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Review of Anne Teresa De Keersmaeker: Work/Travail/Arbeid by Laura Weigert
Anne Teresa De Keersmaeker: Work/Travail/Arbeid
Centre Pompidou, Paris, February 26–March 6, 2016
What might dance achieve in a museum is the guiding question of choreographer Anne Teresa De Keersmaeker’s exhibition Work/Travail/Arbeid at the Centre Pompidou. Embedded within that broad question are several, more specific, strands: How might dance change perceptions of time and space? What defines dance as a medium? What remains after the exhibition? Such issues are endemic to a long-standing, sophisticated conversation about the possibilities of contemporary dance in museums (see, for instance, “Dance in the Museum,” special issue of Dance Research Journal 46, no. 3 [December 2014]). As a medievalist who has extensively explored an archive of performances from the distant past, I came to this conversation from a somewhat oblique angle. My experience of the work during multiple visits to the Pompidou, and my subsequent discussion with the choreographer in an interview that took place on June 3, 2016, in her Brussels studio, prompted me to reflect on the precedents and potential of Work/Travail/Arbeid’s conjunction of performance, medium, and memory in Paris this year.
Work/Travail/Arbeid is both a new, site-specific work and a revival of an existing choreography. Created to function as a museum exhibition, the work reimagines De Keersmaeker’s Vortex Temporum (2013), titled after its musical accompaniment, a 1996 composition by Gérard Grisey. Work/Travail/Arbeid’s first venue was the contemporary art center WIELS in Brussels in 2015; the exhibition also traveled to the Tate Modern, London, and will open at the Museum of Modern Art, New York, on March 29, 2017. In both the theater version and the museum iteration, seven dancers from De Keersmaeker’s company Rosas joined six musicians of the Ictus Ensemble and their musical director, Georges-Elie Octors. The museum exhibition comprised nine segments, each one lasting about an hour and including a different combination of dancers and musicians. The dancers’ movements created variations on a dance “sentence” incorporating the same twenty-three gestures, each grounded in the body’s rotation around the spine. The piece’s visual aesthetic conveyed the circular rotation of the vortex evoked in the work’s original title; the musical aesthetic mirrored the choreographic movement’s centripetal force.
The concept of work—understood in various senses—is central to why and how De Keersmaeker adapted Vortex Temporum for the museum. In our conversation, she reiterated a point she has made before: “Dancers are not objects. We are not creating objects; we are creating experience.” To exhibit dance is to reattribute value to the artist’s labor, since the museum pays each time her choreographed piece is performed. Moreover, Work/Travail/Arbeid makes one intimately aware of the dancers’ bodies, skill, and endurance. Their perspiration glistened and left droplets on the gallery floor; the opening hours of the exhibition provided a quantifiable testimony to their physical exertion, their “work.” But De Keersmaeker’s statement also asks us to consider the experience Work/Travail/Arbeid created at the Centre Pompidou.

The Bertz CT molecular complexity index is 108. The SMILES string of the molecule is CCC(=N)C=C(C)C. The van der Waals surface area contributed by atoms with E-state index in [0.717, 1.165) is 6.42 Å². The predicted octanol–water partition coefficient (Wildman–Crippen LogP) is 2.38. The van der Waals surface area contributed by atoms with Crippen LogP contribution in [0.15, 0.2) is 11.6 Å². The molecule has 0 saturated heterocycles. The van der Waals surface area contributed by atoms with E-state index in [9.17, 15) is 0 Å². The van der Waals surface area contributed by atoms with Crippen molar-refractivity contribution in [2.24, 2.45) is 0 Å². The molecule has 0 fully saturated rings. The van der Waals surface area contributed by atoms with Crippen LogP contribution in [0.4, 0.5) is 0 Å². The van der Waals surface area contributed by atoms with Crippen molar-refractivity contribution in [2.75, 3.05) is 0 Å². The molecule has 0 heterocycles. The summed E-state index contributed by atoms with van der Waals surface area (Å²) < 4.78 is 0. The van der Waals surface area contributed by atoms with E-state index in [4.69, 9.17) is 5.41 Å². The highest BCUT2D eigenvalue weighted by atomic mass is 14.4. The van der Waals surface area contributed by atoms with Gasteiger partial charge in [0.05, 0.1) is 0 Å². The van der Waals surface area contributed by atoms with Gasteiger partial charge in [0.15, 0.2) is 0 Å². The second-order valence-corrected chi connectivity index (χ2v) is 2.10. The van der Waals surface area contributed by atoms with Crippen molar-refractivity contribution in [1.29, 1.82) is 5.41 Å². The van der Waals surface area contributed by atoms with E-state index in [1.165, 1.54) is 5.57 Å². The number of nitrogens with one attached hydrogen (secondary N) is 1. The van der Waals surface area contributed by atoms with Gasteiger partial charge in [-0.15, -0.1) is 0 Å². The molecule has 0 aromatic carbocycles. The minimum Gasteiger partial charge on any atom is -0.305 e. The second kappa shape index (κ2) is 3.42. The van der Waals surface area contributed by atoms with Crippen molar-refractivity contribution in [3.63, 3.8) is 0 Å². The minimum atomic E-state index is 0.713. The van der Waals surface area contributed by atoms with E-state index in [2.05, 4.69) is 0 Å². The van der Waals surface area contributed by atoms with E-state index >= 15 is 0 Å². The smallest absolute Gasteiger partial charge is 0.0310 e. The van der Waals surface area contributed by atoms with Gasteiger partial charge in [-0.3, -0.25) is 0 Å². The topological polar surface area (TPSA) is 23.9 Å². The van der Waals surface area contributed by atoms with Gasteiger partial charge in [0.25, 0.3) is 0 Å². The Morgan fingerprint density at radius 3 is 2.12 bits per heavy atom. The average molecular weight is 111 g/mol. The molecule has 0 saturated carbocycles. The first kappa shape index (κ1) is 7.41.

Unlike the exhibition at WIELS, which featured two choreographic vortices situated in different gallery rooms, Work/Travail/Arbeid at the Pompidou pulled visitors into a single, centripetal vortex. The musicians and dancers cycle away from and then back to a shifting center: each segment set in motion a dynamic force composed of the circular movements of the dancers and musicians and their trajectories around the gallery. This underlying structure emerged in multiple variations: the different combinations of dancers and musicians; but also the waxing and waning of the distance between performers, the speed of their gestures, and the intervals between movements and sounds, as dancers and musicians circulated around and among visitors. Work/Travail/Arbeid vacillates between, on one hand, a state of tranquility elicited by the volume of the music and slow fluidity of the dancers and, on the other, a tension conveyed through the force of the dancers and musicians, the tautness of the invisible line linking them, and the anticipation of their gradual progress toward a crescendo of movement and sound.
What stood out in particular about the experience of Work/Travail/Arbeid at Pompidou was the exhibition’s relationship to the city of Paris. Whereas the height of the gallery windows at WIELS let in only light, the three glass walls of the first floor South Gallery at the Centre Pompidou look out onto the crowded square around the museum. Visitors perceived the dancers and musicians in conjunction with the landmarks (Stravinsky Fountain, Saint-Merri, Café Beaubourg) along with the human activity taking place at this busy thoroughfare and meeting place in the city center. In my discussion with her, De Keersmaeker stressed that in contrast to WIELS, “the basic movement that organizes peoples’ time and space was constantly present inside the room and outside the room; you read the choreography against that backdrop.” The situation of the exhibition in this urban environment made us aware in distinctive ways of changes in how we perceive time and space.